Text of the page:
Six

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The five fugitives travelled through the night. Kazé was laid in the cart wrapped in several warm blankets. Princess Cariolta led the donkey while Prag scouted ahead and Kish trailed behind as a rearguard.

They moved as quickly and quietly over the darkened landscape as the donkey pulling the cart would allow. They were blessed by a heavily overcast sky which hid their passing from any eyes that might chance to cross the landscape. Unfortunately their efforts at stealth were wasted due to their witless companion. He was scampering here and there on all fours. He would stop to examine a pebble and then dash forward past the cart to explore some small divot in the dew covered fields. He was awkward and clumsy and his sword belt jangled like a jester's bells.

Shortly before dawn they came across a small village of which they decided to stay out of sight by taking a wide arc around it. The princess was much relieved by this decision. She couldn't bear facing the residents. She had naively believed Ashun lands to be filled only with monsters and cruel and evil men. Now she saw quaint farming villages, filled with wives, mothers and children all wondering when the next time would be that their man would be coming home on leave from the army. The town she was looking at now, so close to the prison, probably has more than a few new orphans and widows. She tried to wipe the guilt from her mind and focus on her own safety. But that was exactly the reason that these people would suffer—her own selfishness. Had she given herself up two weeks ago when they were first attacked, Kazé and Kish would probably be safe and some two hundred honourable soldiers would still be standing...and the world would have less one orphan rather than masses more. She wished that someone would talk. That someone would say something to bring her some hope or cheer or at least distraction from her remorse. Kish and Prag, however, were doing a fine job of scouting and guarding, leaving her alone to do the peasant's task of tending to a weary mule.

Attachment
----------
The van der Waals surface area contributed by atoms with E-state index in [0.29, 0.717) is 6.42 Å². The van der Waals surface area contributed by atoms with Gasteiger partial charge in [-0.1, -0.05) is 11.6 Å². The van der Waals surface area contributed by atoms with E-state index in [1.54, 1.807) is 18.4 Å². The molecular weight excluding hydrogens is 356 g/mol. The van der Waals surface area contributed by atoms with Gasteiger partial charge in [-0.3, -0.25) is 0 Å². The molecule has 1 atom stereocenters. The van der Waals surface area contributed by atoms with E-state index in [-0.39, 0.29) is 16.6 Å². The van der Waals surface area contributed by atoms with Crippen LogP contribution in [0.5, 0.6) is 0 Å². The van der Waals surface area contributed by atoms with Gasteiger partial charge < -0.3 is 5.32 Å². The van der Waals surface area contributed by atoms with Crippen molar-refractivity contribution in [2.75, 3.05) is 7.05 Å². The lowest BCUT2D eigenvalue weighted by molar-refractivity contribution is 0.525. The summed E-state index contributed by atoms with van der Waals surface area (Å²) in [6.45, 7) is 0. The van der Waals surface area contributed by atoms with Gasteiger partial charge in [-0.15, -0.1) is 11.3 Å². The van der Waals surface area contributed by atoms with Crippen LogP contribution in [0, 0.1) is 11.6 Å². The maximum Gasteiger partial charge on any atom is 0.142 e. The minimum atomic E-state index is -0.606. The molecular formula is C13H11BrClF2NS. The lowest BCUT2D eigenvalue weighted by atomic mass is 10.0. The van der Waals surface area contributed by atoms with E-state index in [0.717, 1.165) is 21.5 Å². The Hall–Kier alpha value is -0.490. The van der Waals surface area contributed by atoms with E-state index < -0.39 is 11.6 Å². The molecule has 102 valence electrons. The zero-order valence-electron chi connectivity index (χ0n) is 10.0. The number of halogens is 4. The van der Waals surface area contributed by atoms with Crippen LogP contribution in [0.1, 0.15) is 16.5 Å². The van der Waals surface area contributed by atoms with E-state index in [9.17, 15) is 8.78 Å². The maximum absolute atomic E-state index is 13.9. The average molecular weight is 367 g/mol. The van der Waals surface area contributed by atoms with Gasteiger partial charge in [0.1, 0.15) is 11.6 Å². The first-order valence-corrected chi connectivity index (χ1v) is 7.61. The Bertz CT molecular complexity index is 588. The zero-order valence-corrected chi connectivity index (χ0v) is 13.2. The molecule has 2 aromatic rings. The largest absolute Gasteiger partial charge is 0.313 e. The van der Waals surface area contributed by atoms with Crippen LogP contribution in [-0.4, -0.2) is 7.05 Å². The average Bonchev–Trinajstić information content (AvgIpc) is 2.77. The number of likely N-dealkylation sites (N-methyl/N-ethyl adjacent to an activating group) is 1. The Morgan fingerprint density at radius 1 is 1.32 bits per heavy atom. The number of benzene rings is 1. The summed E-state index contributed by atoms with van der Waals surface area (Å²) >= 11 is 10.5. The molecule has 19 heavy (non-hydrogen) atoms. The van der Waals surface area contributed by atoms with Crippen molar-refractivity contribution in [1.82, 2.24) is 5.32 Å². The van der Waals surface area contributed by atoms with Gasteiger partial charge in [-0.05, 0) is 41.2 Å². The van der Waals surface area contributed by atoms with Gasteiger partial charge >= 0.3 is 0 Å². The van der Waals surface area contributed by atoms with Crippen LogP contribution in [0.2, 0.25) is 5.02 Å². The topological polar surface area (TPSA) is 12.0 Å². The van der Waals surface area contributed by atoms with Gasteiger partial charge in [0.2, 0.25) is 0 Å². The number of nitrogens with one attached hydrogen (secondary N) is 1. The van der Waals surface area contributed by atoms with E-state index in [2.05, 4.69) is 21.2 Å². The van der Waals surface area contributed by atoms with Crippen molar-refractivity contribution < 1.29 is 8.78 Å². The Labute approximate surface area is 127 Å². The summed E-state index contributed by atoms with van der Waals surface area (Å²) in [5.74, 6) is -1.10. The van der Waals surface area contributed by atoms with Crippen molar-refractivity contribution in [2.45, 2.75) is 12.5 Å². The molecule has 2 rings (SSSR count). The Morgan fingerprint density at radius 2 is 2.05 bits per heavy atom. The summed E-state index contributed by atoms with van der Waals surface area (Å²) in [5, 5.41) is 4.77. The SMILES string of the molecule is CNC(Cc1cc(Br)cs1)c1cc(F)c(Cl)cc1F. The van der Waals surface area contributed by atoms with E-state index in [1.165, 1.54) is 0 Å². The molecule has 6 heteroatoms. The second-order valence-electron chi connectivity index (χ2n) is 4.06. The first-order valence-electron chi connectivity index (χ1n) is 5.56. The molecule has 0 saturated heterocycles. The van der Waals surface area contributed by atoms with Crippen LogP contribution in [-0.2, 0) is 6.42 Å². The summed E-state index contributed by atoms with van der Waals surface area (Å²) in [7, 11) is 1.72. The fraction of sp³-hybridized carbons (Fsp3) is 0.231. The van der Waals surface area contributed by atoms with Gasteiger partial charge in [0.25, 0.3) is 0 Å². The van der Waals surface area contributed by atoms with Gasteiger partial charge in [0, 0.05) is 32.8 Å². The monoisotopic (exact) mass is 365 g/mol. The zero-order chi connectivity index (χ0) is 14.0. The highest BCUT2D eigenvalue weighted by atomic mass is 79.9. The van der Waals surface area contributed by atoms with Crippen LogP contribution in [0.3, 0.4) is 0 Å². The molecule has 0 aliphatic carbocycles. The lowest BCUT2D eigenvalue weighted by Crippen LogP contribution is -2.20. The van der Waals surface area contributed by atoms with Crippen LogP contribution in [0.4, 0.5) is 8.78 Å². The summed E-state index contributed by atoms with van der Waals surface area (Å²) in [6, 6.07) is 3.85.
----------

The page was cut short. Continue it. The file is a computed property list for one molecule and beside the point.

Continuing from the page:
By evening of the first day, they had reached the edge of the great forest that separated the kingdoms of Ashun and Haelund. Somewhere deep within that forest was the river that marked the border between the two. The forest was light and made for easy travelling at first, but as the light of day failed it became more overgrown. The ferns tangled in the wheels of the cart and the donkey was so exhausted that it was barely able to carry its own weight, let alone pull a cart.

Prag reached a rocky outcropping and stopped. He surveyed his party. The two women looked like the walking dead. They stumbled and tripped over every root and vine they came across several that weren't there at all. Kish wasn't going to do any good as a rearguard in this condition and he guessed that the Princess would soon be unable to carry her own weight. Kazé hadn't shown any signs of regaining consciousness. His shallow breathing was the only indication that he was still alive. Dragging him in the cart over the increasingly uneven terrain would only serve to worsen his condition. He himself was barely able to stay clearheaded. Two days of torture followed by a life and death battle wasn't his favourite way to prepare for a full night and day of marching.

The only one with any life left in him was the strange boy. He was still scampering around, much less clumsily than before, and showing no signs of tiring at all. Finally Prag made his decision, though he didn't like it. "We have to stop."

The two women nodded with tired agreement but lacked the vigour to do anything about it.

"Follow these rocks here west until you find a decent place to hide for the night." Prag instructed. "I'm going to get rid of this poor animal and check if anyone has caught up with us yet"

"How do we know you won't sell us out?" snapped Kish with a sudden bout of alertness.

"To whom would I sell you?" replied the mercenary dryly as he prepared a stretcher for Kazé. "Perhaps to one of the families of the guards I murdered yesterday?"

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